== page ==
Pros and Cons of Cell Phones
By Rob Harris
Like many technologies, cell phones are mixed blessings. They keep us from being stranded for hours on the side of the road, but can be distracting while driving, which may lead to accidents -- although you can, at least, call emergency services immediately with your cell phone if the distraction led to the accident. Cell phones have affected our lives to the extent that local and state governments change and create laws regarding cell-phone use to try to moderate the negative features and accentuate the positive.
Pro: Keep in Touch
Did you forget to tell your husband to pick up milk on his way home from work? No problem -- just call him on his cell phone. Suffering with a long commute? Spend that time catching up with friends. Mobile phones make staying in touch with family and friends easy, whether it's calling your parents out of state or a giving quick reminder to your son to be home on time for dinner. Most phones also allow for texting and photo messaging, while more sophisticated phones are capable of Internet access or GPS tracking -- especially helpful for parents of teens who want to track their movements.
Con: Keep in Touch
Although keeping in touch seems positive, there's a dark side to it as well. Owning a mobile phone often means people expect to reach you anytime, anywhere. Work may call you when you're on a family vacation, or your in-laws might try to reach you while you're at a movie. Needy friends might call or text constantly.
Pro: Saving Money
Many cell-phone plans include free features, such as long distance and a certain number of free text messages. Both help you stay connected with family and friends that live far away without incurring extra charges. Most plans include convenient features such as free voice mail and caller ID. Some people choose to use mobile phones exclusively and rid themselves of a monthly home-phone bill.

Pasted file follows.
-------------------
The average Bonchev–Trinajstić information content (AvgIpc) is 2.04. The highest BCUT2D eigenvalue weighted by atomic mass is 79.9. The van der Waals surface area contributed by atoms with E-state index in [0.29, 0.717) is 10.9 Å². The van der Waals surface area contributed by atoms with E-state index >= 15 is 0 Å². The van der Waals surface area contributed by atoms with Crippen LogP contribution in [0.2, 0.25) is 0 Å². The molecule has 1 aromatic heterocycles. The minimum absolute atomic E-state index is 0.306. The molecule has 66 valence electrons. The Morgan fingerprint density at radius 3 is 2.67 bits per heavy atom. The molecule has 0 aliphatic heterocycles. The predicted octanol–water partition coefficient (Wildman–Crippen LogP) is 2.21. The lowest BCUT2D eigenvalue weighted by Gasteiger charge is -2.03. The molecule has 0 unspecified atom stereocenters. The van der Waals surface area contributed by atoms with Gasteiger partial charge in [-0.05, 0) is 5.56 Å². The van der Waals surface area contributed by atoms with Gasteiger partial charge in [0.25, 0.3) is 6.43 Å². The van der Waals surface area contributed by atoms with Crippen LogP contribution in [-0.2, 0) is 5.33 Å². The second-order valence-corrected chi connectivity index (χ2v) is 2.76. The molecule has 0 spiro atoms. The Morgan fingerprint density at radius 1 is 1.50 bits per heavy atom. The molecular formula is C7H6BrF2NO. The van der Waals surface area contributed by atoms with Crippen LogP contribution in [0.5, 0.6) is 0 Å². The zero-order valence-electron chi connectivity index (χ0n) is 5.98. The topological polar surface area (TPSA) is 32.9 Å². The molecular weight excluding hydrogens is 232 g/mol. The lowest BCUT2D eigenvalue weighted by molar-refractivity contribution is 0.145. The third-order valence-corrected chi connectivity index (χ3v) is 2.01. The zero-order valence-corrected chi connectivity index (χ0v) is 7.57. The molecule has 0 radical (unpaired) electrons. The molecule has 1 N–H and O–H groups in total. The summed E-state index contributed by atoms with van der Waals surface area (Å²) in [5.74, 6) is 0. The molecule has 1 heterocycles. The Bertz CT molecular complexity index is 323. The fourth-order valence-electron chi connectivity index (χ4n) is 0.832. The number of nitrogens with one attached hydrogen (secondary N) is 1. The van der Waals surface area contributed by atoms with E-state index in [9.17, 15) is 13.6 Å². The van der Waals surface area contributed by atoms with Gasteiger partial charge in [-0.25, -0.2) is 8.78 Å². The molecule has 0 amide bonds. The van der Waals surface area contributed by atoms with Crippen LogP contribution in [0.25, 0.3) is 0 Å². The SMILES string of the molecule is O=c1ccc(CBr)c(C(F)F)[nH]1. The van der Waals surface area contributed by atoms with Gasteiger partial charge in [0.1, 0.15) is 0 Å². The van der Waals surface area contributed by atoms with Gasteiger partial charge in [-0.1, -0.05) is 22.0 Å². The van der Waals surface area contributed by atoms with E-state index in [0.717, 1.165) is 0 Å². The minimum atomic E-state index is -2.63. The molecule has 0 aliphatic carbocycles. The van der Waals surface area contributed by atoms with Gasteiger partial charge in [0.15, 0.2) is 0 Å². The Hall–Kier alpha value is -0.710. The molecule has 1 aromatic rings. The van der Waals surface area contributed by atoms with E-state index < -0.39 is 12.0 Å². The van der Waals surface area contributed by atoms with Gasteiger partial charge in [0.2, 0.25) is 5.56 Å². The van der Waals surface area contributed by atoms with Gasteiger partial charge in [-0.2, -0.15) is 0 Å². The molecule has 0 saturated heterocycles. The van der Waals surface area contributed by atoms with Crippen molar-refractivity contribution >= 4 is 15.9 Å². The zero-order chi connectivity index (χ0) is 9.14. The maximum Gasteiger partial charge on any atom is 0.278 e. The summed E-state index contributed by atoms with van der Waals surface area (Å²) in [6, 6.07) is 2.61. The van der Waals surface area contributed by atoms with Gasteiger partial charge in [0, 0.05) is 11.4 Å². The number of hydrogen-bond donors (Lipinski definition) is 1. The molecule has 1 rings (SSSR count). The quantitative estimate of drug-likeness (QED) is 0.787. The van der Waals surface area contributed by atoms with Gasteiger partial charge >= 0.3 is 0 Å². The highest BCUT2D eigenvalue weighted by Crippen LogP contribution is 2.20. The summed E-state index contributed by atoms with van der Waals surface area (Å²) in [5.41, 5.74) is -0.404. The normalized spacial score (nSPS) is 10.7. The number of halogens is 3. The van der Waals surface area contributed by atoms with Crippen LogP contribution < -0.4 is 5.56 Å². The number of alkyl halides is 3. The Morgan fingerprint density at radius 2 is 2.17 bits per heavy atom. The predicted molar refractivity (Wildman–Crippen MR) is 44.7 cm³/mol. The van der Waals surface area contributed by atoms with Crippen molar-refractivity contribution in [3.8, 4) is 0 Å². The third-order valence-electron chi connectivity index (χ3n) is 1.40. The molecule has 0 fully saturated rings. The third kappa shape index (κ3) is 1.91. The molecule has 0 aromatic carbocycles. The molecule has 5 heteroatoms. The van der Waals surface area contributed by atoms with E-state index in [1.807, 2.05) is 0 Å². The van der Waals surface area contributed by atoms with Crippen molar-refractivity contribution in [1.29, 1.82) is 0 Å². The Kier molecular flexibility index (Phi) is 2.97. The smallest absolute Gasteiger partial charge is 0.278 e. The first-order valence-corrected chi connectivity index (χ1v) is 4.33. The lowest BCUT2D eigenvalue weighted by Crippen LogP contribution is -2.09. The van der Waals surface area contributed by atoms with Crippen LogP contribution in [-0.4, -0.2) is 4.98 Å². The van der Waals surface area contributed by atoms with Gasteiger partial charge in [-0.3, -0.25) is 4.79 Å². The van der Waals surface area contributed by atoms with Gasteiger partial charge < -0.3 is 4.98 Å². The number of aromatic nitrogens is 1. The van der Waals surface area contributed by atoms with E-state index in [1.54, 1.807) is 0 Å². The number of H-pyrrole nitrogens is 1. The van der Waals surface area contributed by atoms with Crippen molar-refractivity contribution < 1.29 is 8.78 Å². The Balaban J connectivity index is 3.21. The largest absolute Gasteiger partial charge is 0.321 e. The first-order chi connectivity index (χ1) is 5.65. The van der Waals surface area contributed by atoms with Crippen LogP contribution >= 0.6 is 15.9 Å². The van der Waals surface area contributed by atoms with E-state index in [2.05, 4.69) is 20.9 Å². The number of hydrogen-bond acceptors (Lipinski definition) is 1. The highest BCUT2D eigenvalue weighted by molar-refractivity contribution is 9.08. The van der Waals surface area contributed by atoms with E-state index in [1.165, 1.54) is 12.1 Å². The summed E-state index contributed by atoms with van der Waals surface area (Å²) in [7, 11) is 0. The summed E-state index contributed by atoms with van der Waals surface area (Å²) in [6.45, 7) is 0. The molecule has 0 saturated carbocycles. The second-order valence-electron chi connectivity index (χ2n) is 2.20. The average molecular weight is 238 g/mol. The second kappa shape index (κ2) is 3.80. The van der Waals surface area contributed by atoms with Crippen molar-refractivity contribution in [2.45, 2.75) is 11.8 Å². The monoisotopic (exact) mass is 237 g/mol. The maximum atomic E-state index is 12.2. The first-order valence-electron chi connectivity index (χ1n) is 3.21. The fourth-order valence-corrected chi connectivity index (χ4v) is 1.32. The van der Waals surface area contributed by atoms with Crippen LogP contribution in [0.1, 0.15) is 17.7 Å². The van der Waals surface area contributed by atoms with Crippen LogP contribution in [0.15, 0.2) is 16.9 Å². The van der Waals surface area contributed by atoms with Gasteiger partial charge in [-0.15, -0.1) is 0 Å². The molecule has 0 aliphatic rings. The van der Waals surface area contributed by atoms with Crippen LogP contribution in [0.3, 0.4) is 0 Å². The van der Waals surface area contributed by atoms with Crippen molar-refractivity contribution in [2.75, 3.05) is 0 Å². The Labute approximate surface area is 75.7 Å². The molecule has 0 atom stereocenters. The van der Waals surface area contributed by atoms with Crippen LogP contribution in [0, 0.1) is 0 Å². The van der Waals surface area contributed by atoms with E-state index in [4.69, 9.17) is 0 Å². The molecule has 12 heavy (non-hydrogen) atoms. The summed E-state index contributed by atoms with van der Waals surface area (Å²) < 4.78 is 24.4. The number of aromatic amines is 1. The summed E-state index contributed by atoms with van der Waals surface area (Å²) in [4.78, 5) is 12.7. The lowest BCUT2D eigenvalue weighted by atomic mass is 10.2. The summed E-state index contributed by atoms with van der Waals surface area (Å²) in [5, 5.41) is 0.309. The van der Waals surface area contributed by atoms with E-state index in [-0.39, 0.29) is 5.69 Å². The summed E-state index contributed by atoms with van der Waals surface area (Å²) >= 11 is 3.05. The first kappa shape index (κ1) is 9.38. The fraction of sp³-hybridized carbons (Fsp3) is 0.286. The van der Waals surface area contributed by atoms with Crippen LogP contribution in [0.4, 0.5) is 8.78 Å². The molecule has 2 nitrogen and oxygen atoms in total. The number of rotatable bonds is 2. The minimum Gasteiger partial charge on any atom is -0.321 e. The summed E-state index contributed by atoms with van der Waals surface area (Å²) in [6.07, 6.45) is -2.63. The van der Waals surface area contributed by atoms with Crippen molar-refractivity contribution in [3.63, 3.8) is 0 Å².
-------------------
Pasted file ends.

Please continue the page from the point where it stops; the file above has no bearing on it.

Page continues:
Con: Spending Money
Most cell-phone companies charge for extra minutes, unlimited text messages, Internet and email access and picture messaging. Some charge high roaming fees if you travel outside their networks. Although cell phones can save money on some features, review your plan and bill carefully to ensure you are not incurring additional, unnecessary charges that can turn into hundreds of dollars per month for your family.
Cell phones provide a measure of security if your car breaks down, if you get lost or if you feel threatened while walking through a parking lot. No other technology has made people feel more connected with emergency services as well as family and friends who can run to their rescue.
There are several safety issues associated with cell-phone use. The National Safety Council estimates 28 percent of all car accidents are caused by people distracted by using cell phones. The 2006 University of Utah study "A Comparison of the Cell Phone Driver and the Drunk Driver," by David L. Strayer et al., says people who talk on cell phones while driving are as impaired as drivers with a blood alcohol level of 0.08 percent. Also, studies have linked health risks to cell phone use. The National Cancer Institute cites several studies on its website linking cell-phone use with cancer, while others believe cell phones can contribute to high blood pressure and depression.
- Cell Phone Pro/Con: Are Cell Phones Safe?
- Distraction.gov: A Comparison of the Cell Phone Driver and the Drunk Driver; David L. Strayer, et. al., University of Utah
- National Highway Traffic Safety Administration: Policy Statement on Distracted Driving
- National Safety Council; National Safety Council Estimates that At Least 1.6 Million Crashes are Caused Each Year by Drivers Using Cell Phones and Texting; Jan. 12, 2010
- Kishore: Pros and Cons of Using a Mobile Phone
- CBS Money Watch; Cell Phones Raise Blood Pressure; Katherine Gallia, et al.; April 1999